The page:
Pied Pipers: Artist John Piper And Dealer Robert Frazer – Book Reviews

These books are worth noticing together (even though one of them is in fact a reissue) because of the things they tell one about how the British contemporary art world, as we now know it, came to be the way it is. In many ways one book reflects the other, while at the same time seeming to contradict it.

The Art of John Piper, by David Fraser Jenkins and Hugh Fowler-Wright, is a massive tome, hardbound and too big to read comfortably on one’s lap, is published by Unicorn, in conjunction with the Portland Gallery. Groovy Bob: The Life & Times of Robert Fraser, by Harriet Vyner, was first published by Faber & Faber as long ago as 1999, and now re-appears in paperback, seventeen years later, from Henni Publishing.

In both of these books one finds a British art world, different in each case, but nevertheless each of them confident that they are the only worlds that really count within their time and context, but now entombed like a flies in two different chunks of amber.

Piper first came to notice as a between-the-wars abstractionist, though one who was not consistently abstract. He was a kind of junior figure in the kind of British avant-garde art world, itself very much ‘junior’ to what was then happening in Paris, that was dominated by stronger personalities, such as that of Ben Nicholson.

What really both made and, in a certain sense also unmade him, was World War II. His work had always been related to an interest in and an emotional response to architecture. His romantic visions of destroyed, and, alternatively, of defiantly surviving historic structures, chief among them Windsor Castle, made him seem like the patriotic representative of a nation at war. Henry Moore achieved the same position, even more directly, through his Shelter Drawings. Thereafter he was always, like it or not, a member of the British cultural establishment, to a point where the up-and-comers of the 1960s and 1970s tended to regard him as having sold out. Nevertheless, during those years Piper was represented (1962-1983) by the Marlborough Gallery, financially the most successful London commercial gallery of its period.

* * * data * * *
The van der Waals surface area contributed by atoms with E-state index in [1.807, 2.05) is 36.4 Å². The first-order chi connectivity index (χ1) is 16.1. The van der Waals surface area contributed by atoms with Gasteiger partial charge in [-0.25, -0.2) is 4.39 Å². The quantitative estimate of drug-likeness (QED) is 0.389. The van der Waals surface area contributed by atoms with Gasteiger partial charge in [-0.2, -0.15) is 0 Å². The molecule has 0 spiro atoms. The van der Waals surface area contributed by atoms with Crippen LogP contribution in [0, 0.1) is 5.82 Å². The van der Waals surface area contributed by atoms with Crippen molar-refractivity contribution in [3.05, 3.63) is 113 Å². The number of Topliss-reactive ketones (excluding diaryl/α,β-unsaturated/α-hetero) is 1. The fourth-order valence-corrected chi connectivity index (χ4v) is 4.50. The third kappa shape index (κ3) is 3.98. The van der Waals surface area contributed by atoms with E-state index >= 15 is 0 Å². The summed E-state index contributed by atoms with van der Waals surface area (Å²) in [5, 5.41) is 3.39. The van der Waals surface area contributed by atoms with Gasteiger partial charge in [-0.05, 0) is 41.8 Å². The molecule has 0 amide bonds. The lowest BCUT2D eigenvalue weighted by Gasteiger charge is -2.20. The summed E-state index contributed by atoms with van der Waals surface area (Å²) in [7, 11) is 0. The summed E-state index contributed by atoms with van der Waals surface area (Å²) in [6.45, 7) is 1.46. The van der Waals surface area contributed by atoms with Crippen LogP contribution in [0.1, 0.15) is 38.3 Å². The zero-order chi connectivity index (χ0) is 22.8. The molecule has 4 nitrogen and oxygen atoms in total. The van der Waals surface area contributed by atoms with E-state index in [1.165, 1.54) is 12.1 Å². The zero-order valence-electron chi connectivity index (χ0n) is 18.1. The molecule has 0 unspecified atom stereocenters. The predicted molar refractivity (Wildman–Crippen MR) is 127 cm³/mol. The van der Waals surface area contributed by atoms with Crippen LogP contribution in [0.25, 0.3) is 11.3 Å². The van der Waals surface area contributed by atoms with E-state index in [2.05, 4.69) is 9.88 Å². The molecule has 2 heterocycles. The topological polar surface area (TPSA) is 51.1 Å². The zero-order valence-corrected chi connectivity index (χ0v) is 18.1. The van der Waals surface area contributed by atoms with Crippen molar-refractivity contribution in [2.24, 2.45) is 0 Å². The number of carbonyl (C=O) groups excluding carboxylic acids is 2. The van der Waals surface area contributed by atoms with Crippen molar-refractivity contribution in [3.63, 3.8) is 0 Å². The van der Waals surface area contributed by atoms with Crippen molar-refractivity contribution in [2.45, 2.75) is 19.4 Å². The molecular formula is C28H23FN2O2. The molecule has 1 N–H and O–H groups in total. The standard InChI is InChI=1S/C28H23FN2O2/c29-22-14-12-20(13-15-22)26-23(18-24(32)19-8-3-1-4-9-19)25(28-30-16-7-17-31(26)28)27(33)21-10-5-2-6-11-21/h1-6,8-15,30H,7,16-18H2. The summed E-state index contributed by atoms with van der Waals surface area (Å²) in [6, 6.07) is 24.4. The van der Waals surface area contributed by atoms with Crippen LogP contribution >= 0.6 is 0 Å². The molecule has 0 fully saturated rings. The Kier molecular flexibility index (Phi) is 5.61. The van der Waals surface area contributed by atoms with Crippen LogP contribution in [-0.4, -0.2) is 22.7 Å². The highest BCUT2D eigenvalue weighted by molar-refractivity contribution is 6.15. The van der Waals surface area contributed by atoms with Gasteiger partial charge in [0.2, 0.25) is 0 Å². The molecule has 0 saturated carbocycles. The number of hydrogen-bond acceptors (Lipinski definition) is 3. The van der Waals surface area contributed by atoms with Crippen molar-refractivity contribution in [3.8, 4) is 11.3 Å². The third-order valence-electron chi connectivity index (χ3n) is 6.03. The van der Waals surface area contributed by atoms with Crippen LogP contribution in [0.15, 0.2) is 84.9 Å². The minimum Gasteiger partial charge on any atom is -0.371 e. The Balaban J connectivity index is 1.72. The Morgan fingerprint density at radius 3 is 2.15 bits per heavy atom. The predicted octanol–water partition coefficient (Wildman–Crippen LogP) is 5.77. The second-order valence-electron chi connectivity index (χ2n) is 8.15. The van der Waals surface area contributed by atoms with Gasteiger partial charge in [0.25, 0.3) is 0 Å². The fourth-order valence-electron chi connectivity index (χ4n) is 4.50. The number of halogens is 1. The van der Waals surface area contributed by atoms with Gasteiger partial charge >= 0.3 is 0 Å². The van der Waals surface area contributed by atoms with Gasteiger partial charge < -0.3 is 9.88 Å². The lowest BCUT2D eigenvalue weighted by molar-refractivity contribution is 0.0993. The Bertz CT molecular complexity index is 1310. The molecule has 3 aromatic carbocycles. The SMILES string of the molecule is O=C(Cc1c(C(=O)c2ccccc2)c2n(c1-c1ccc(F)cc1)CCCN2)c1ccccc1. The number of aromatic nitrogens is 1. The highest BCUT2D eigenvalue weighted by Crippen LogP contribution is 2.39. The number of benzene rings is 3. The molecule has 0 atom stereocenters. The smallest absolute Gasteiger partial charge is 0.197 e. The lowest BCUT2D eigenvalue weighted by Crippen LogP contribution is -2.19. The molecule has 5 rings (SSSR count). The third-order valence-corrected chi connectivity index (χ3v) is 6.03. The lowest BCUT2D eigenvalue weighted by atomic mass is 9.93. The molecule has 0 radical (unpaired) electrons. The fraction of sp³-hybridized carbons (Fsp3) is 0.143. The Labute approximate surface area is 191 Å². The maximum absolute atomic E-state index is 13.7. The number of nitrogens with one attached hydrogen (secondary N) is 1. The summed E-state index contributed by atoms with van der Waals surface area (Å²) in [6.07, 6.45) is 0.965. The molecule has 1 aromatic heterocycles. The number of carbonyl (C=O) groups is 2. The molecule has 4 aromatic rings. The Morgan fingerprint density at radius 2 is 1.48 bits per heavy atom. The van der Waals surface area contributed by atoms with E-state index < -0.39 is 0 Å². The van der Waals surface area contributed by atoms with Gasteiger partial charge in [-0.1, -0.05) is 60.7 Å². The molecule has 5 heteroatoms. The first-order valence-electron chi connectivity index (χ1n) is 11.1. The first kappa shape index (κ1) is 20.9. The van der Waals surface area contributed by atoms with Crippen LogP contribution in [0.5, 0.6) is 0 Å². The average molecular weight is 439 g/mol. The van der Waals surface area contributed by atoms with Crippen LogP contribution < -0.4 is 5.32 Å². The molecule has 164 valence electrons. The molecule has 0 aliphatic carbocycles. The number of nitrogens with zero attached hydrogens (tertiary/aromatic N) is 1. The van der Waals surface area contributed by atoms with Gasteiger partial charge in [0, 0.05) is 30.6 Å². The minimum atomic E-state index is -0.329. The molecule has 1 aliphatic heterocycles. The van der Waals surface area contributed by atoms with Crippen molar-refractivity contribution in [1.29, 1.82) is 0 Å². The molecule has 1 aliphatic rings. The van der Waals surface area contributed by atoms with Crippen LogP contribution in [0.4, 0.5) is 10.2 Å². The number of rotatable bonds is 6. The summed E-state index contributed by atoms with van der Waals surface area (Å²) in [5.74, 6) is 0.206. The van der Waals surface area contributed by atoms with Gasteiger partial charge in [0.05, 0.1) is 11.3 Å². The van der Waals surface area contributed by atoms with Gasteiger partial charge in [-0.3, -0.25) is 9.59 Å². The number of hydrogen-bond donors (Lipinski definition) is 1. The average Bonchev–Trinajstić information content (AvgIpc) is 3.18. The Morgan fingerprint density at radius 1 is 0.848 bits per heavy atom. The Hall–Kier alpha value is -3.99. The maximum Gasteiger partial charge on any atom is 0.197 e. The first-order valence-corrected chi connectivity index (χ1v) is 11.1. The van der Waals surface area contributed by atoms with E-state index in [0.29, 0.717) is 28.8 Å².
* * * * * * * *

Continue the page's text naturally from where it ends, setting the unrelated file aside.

The earliest part of this period overlaps with the brief time, from April 1962, when he opened the doors of his gallery, until February 1967, when he was arrested on drugs charges and eventually sent to prison, that Robert Fraser was the hippest art dealer in London. After a long interval, much of it spent in India, Fraser opened a new London gallery in 1979, but things weren’t the same. The climate of the art world had changed. He died of AIDS in 1985.

What is striking about Vyner’s text, read today, seventeen years after its first publication, is that Groovy Bob’s success was not only ephemeral, but also very incomplete – even if one leaves out the fact that Fraser was never a success financially. True, some fairly big names were exhibited by him at the height of his success – Caulfield, Jim Dine, Peter Blake, Richard Hamilton. Hamilton’s painting, Swingeing London, which shows Robert Fraser and Mick Jagger being driven away from court in handcuffs, is still an iconic emblem of its period.

There are, however, quite a few major artistic names from the period that aren’t there: Francis Bacon, Lucian Freud, David Hockney, Anthony Caro, to name just a few British ones. Vyner’s book, an intricate collage of statements from eye-witnesses to Fraser’s career, is, by contrast, full of the names of once fashionable art-world hangers-on that carry no echo now. They have faded away in the years since her book’s original publication.

In fact, a striking paradox about Groovy Bob is that the names in it that still resonate today are not so much those of the artists in Robert Fraser’s circle, but those of the pop musicians he hung out with: Keith Richards, Mick Jagger, Paul McCartney. Pop music is generally supposed to be essentially ephemeral. The best visual art is supposed to be the opposite. Go figure. 

The Art of John Piper, by David Fraser Jenkins and Hugh Fowler-Wright, Unicorn in association with the Portland Gallery, London

Groovy Bob: The Life & Times of Robert Fraser, by Harriet Vyner, Henni Publishing, London

 Words: Dryden Mackenzie © Artlyst 2016











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